This interview with the guy who gets Super Bowl halftime shows on the field in LITERALLY SIX MINUTES is really fascinating from a process perspective.

Have a wonderful weekend, friends, and if you’re a Mardi Gras celebrator, have a wonderful Mardi Gras!

January YA Round-Up

Here’s what happened in January: I had to wear this neck brace that made it impossible to ever sit comfortably. In part because of this, I was very, very cranky in the month of January.1 Every time I thought about going out and doing something, I’d be like “ugh I’m too cranky for that so instead I will stay home and read and that will cheer me up.” But because it was impossible to sit comfortably, staying home and reading did not cheer me up. But because I am very stupid, I did not figure this out until I had already been through this cycle many, many times.

What I’m saying is that I read a lot of books in January. Some were YA.2 Here’s a round-up of those.

Beasts Made of Night, Tochi Onyebuchi

Beasts Made of Night

An excellent cover for an excellent book! Beasts Made of Night takes us to the city of Kos, where mages can call forth the spirits of sins from the sinners. Aki like Taj come forward to eat the sin-beasts that result, though eating sins marks their skin with tattoos and eventually drives them mad. I loved this fictional Nigerian city and the scrappy street kids that occupied it, and Onyebuchi drops plenty of hints about the magic the wider world contains. I’ll very much look forward to the sequel.

Burn Baby Burn, Meg Medina

Burn Baby Burn

I’ve been meaning to read a book by Meg Medina for untold ages, and at last I have done so! Burn Baby Burn takes place in Brooklyn in 1977, when the city is terrorized by the Son of Sam and our protagonist, Nora, is terrorized by the increasing violence and unpredictability of her older brother. Medina evokes the heat and danger of this time in New York, and I was glad to see a depiction of a type of family violence that rarely comes up in fiction.

Everless, Sara Holland

Everless

I loved the premise of Everless but thought it lost something in the execution. In Jules Ember’s world, time is literally money: Days and months and years are extracted from the poor and, by and large, given to the rich. When she goes to work at the Everless estate, Jules expects to gain some time to put away and maybe to solve the secrets her father has always kept from her. Holland maybe has a few too many balls in the air in her debut novel, such that the plot twist towards the end feels more confusing than shocking.

Wild Beauty, Anna-Marie McLemore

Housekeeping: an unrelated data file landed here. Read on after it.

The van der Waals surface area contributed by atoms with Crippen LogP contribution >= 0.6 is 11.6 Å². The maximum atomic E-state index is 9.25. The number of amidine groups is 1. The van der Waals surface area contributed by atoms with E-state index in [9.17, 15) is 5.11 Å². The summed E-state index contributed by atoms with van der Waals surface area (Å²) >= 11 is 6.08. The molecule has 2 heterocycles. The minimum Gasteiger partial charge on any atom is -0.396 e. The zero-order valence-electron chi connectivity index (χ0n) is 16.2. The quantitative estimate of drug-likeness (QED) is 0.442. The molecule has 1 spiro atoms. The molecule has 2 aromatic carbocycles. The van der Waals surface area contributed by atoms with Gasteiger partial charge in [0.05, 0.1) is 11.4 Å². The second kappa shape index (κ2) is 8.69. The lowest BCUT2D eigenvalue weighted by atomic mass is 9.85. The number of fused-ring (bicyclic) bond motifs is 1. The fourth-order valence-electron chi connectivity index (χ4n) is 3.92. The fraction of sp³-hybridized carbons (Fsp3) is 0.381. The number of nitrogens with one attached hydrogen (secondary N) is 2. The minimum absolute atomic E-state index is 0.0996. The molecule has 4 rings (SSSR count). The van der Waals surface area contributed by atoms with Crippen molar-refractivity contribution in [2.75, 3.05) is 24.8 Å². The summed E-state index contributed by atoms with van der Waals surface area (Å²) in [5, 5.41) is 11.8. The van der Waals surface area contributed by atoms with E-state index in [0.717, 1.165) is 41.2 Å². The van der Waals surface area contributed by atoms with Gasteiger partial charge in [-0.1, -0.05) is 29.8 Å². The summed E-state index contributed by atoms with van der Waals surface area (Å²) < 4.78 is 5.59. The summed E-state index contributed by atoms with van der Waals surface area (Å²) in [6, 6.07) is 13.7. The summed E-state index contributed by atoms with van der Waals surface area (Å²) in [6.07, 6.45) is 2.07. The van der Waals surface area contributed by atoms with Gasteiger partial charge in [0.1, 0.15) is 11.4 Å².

Wild Beauty

And Anna-Marie McLemore continues to make me revisit my dislike of magic realism. Wild Beauty is the story of the Nomeolvides women, five in each generation, who tend the grounds at La Pradera and whose love is a curse. When the Nomeolvides girls admit to each other that they have all fallen in love with the wealthy Bay Briar, they make sacrifices to La Pradera to keep it from taking her from them. The next day, a boy called Fel appears in their garden, with no memory of who he is or how he got there.

McLemore’s writing is as lush and dreamy as it was in When the Moon Was Ours, and she continues to write queer romance stories (and straight ones) that make my heart sing with their respectfulness and loveliness. She’s quickly become a must-read author for me.

Here We Are Now, Jasmine Warga

Here We Are Now

This was recommended by one of the authors in my December YA Agenda column, and I was delighted to check it out and discover this new author. Tal has long suspected that famous musician Julian Oliver is her father (the father her mother won’t talk about), but that doesn’t mean she’s prepared for him to show up at her door. She goes with him to see her grandfather in hospital before he dies, and in the process she and Julian learn about each other and themselves.

As always with secret-baby stories, Here We Are Now doesn’t quite manage to get me to buy Tal’s mother’s reasons for concealing her existence from Julian. She still just seemed like an immoral jerk. Apart from that, though, Warga gets at a lot of real truths about emotions, family, friendship, and the human experience. It was also terrific to see a protagonist who’s culturally Muslim but (mostly) doesn’t practice.

Turtles All the Way Down, John Green

Turtles All the Way Down